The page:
Chinese tourists will spend over $255 billion oversea by 2025
A recent report showed that the increasing number of Chinese outbound tourists will spend for over $255 billion abroad by 2025
Chinese tourists to conquer to world
Over the next decade, Chinese outbound tourism is expected to remain the largest travelling force around the world, totaling about $255 billion spent abroad.
Oxford Economics carried out some research on the topic, and their recent report forecast a 86% increase in the abroad expenses by Chinese tourists through 2025. This raise should amount around $118 billion over 10 years. Last figures were about $137 billion in 2015. This number will be about twice as much as the U.S. outbound tourists (around $134 billion), also bigger than the UK, Russian Federation and Germany combined tourist abroad expenses (see below)
|Rank||Country||2015 (in billion USD)||2025 (in billion USD)||% increase|
This chart shows the forecast top world’s travel expenses through 2025.
Oxford economics studies mostly focused on abroad spending by households with income above $20,000 utilizing Visa credit card payment, including also spending on plane tickets. Figures vary a bit according to the source. If we are to believe London nonprofit World Travels and Tourism Council (WTTC) figures from March 2016, Chinese tourist spent over $215 billion overseas in 2015. Reports from China Luxury Advisors and Fung Business Intelligence Centre show that Chinese tourists actually spent over $229 billion and will reach about $422 billion through 2020.
These figures clearly indicate that China will contribute the most to the rising travelling trend around the world. The ascending middle-class around the world may account for up to 45% of the $1.5 trillion that will be spent abroad by 2025. The Chinese outbound tourists number is expected to reach over 242 million by 2024, according to HSBC.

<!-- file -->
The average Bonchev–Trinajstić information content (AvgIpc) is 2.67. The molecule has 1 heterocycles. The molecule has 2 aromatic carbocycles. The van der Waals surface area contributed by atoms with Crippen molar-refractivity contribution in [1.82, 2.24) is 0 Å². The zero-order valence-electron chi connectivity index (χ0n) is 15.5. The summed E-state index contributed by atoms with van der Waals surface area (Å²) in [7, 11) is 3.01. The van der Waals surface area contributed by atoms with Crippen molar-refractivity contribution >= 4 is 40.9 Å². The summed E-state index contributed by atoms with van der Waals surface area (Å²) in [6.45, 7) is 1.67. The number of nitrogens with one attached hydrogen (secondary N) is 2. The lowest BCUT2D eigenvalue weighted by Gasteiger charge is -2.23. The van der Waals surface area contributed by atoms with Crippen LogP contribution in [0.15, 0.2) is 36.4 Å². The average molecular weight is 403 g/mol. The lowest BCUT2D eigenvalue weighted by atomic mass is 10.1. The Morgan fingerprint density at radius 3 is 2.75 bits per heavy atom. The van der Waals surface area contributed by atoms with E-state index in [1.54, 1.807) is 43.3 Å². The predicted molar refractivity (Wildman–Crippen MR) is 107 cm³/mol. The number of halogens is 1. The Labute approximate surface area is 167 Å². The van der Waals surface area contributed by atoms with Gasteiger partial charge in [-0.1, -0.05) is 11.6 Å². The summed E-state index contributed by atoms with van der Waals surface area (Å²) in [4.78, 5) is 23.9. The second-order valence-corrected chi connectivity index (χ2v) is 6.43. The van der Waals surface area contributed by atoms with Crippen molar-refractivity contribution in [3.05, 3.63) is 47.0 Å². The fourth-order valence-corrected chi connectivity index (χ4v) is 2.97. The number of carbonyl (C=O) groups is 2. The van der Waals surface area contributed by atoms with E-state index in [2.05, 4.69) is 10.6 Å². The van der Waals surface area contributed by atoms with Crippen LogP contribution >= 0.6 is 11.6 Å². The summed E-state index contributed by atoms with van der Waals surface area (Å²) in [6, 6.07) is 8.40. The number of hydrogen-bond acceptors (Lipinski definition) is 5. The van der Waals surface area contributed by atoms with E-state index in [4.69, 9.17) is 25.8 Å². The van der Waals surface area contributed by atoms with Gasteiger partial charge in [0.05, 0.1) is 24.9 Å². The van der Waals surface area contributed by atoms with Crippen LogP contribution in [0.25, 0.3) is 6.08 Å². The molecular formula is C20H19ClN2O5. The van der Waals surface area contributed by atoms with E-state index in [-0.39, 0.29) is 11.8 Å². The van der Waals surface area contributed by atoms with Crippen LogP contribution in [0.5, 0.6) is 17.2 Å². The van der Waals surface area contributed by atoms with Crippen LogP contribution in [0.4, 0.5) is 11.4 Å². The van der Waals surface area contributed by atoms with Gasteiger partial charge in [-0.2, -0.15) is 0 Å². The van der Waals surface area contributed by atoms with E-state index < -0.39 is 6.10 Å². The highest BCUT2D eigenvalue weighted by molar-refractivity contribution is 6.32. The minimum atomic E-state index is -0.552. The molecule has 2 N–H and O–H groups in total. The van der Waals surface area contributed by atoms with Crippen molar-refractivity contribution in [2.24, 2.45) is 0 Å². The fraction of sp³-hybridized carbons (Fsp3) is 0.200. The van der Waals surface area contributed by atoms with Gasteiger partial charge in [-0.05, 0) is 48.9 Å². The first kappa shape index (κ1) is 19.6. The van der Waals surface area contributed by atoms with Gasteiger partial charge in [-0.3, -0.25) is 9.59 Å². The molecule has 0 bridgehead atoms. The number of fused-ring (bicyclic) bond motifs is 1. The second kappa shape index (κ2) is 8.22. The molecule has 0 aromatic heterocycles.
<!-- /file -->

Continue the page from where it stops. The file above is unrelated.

New tourism trends
Oxford Economics research show that the increasing availability of destinations and direct flights between Chinese cities and foreign lands will be a major factor in this growth of global tourism spending. Furthermore, the tourists are getting more internet savvier than their elders so the online platforms will shift up as well, giving customers the access to more traveler reviews.
The travel industry should also witness a new trend of tourism. With the growing number of old people around the world, medical tourism will become the new trend, especially for the people over 65. Mistrust of doctors in China and the increasing demand for plastic surgery and “maternity tourism’ from Chinese citizens will reshape the tourism in the few coming years. The favored destinations for such will most likely remain the same as today, South Korea, Japan, Europe and the U.S. On the other hand, reports also show the possibility of risks for Chinese travel, even though China’s economy has not been performing as intended recently, as the China’s stock market has lost over a third of its value. This drop may affect Chinese tourist likeliness to travel abroad. In addition the Chinese yuan recent devaluation might also lead Chinese tourist to think twice before traveling.
The report provide us with the insight that, even though the current Chinese economic is in turmoil, China will be able to cope with this drop, whereas the Brazil and Russian counterparts will not as they witness decreasing travel spending.